## What is ZMPT101B Voltage Sensor?

##### Note

## ZMPT101B Voltage Module Pinout

ZMPT101B module has 4 pins:

**VCC:**Module power supply: 5 V**GND:**Ground**OUT:**Module output which is analog.

You can see Pinout of this module in the following image.

## Required Materials

### Hardware Components

### Software Apps

## Interfacing ZMPT101B Voltage Sensor with Arduino

### Step 1: Circuit

Connect the module to the Arduino according to the following image.

##### Warning

### Step 2: Code 1

Upload the following code to your Arduino and then open the **Serial plotter** window from the **Tools** menu. If nothing is connected to the module inputs (module input is 0 volts), your diagram will show a number around 512 (i.e. 2.5 volts).

If you apply 220V AC to the input, you will see a voltage sinusoidal diagram on the **Serial plotter**.

```
/*
ZMPT101B - AC Voltage sensor
Show AC wava in serial plotter
modified on 7 Sep 2020
by Mohammad Reza Akbari @ Electropeak
```Home

*/
void setup() {
// put your setup code here, to run once:
Serial.begin(9600);
}
void loop() {
Serial.println(analogRead(A0));
delay(100);

##### Note

Make sure the sine wave is complete in the serial plotter, specifically the minimum and maximum parts of the chart. If your voltage pattern is not complete, you have to turn the potentiometer on the module to display the full waveform.

If the waveform is cut from the top or bottom, you will see an error in your measurement in the next step.

### Step 3: Code 2

This module measures the peak-to-peak voltage. In this code, first it finds the maximum measured value (peak voltage) and then converts it to RMS value. You can see the result in the Serial Monitor.

```
/*
ZMPT101B - AC Voltage sensor
Calculate Voltage
modified on 7 Sep 2020
by Mohammad Reza Akbari @ Electropeak
```Home

*/
double sensorValue1 = 0;
double sensorValue2 = 0;
int crosscount = 0;
int climb_flag = 0;
int val[100];
int max_v = 0;
double VmaxD = 0;
double VeffD = 0;
double Veff = 0;
void setup() {
Serial.begin(9600);
}
void loop() {
for ( int i = 0; i < 100; i++ ) {
sensorValue1 = analogRead(A0);
if (analogRead(A0) > 511) {
val[i] = sensorValue1;
}
else {
val[i] = 0;
}
delay(1);
}
max_v = 0;
for ( int i = 0; i < 100; i++ )
{
if ( val[i] > max_v )
{
max_v = val[i];
}
val[i] = 0;
}
if (max_v != 0) {
VmaxD = max_v;
VeffD = VmaxD / sqrt(2);
Veff = (((VeffD - 420.76) / -90.24) * -210.2) + 210.2;
}
else {
Veff = 0;
}
Serial.print("Voltage: ");
Serial.println(Veff);
VmaxD = 0;
delay(100);
}

You can see the results for measuring city electricity voltage in the figure below.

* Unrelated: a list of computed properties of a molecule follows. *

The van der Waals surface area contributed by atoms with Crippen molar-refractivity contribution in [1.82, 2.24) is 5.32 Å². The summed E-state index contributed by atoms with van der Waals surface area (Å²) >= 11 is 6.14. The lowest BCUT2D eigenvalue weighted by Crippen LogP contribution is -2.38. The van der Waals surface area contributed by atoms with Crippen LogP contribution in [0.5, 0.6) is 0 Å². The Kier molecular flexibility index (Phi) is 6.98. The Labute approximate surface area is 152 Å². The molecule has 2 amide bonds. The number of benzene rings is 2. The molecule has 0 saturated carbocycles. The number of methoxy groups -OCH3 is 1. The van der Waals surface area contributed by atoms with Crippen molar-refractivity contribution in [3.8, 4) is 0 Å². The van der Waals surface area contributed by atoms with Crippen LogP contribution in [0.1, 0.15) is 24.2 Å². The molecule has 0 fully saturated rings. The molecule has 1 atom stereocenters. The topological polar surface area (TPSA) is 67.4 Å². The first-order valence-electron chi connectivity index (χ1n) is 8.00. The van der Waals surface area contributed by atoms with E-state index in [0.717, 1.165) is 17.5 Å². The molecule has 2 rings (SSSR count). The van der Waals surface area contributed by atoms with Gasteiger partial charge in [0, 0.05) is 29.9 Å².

## Comments (27)

Abhishekhow the following formula is derived>?can you please explain?

Veff = (((VeffD – 420.76) / -90.24) * -210.2) + 210.2;

Mehran MalekiHello.

It’s actually a formula to calculate the input voltage RMS by using the maximum value of the sensor output voltage. And here’s how it’s derived: The graph of the sensor output voltage when it has the city electricity as its input is given as the result of the first code. You can see that the maximum voltage is somewhere around 600. And we already know that the input voltage RMS is 220V. First, the peak value of the sensor output voltage is divided by sqrt(2). -Since it is needed for calculating the RMS- Then the rest is just a linear transformation to get an output around 220 from the sensor output voltage.

FayyazAs salam alaikm dear

Fayyaz Hussain Here

I want to ask that what is the output of Module in form of DC voltages or AC if any one then what is the Mini and Max value of the Module for Arduino to formulate and display On LCD

like

220 AC voltage vs Module output voltage

Thanks

Mehran MalekiHi. As you can see in the article, the image of the output of this module is provided -right above the “step 3” section-. And you can see that the output is actually an AC voltage. In order to calculate the input AC Voltage, you need to find the maximum of the output -Vmax_v- and use the formula given in the second code -“step 3” section-.

ShaanHello

Can you please explain the linear formula you have given. I didnt understand your explanation on that in the commwnt section as well.

Thanks.

NasriI wont to ask you for using zmpt101b for mesuring up to 400v

Mehran MalekiHi,

As you can see in the first section of the tutorial, the ZMP101b module can only measure AC voltages up to 250 volts. So, I’m afraid it’s not suitable for your application.

A.SHi,

I have a question about analog output. The value for out put is sth between 0-5 V. in this situation if I connect the module to 120V and 230V, what we will be the value of output?

Thank you.

Mehran MalekiHi,

As you said, the output will be between 0 and 5 volts, but I can’t say the exact value. You need to test that yourself.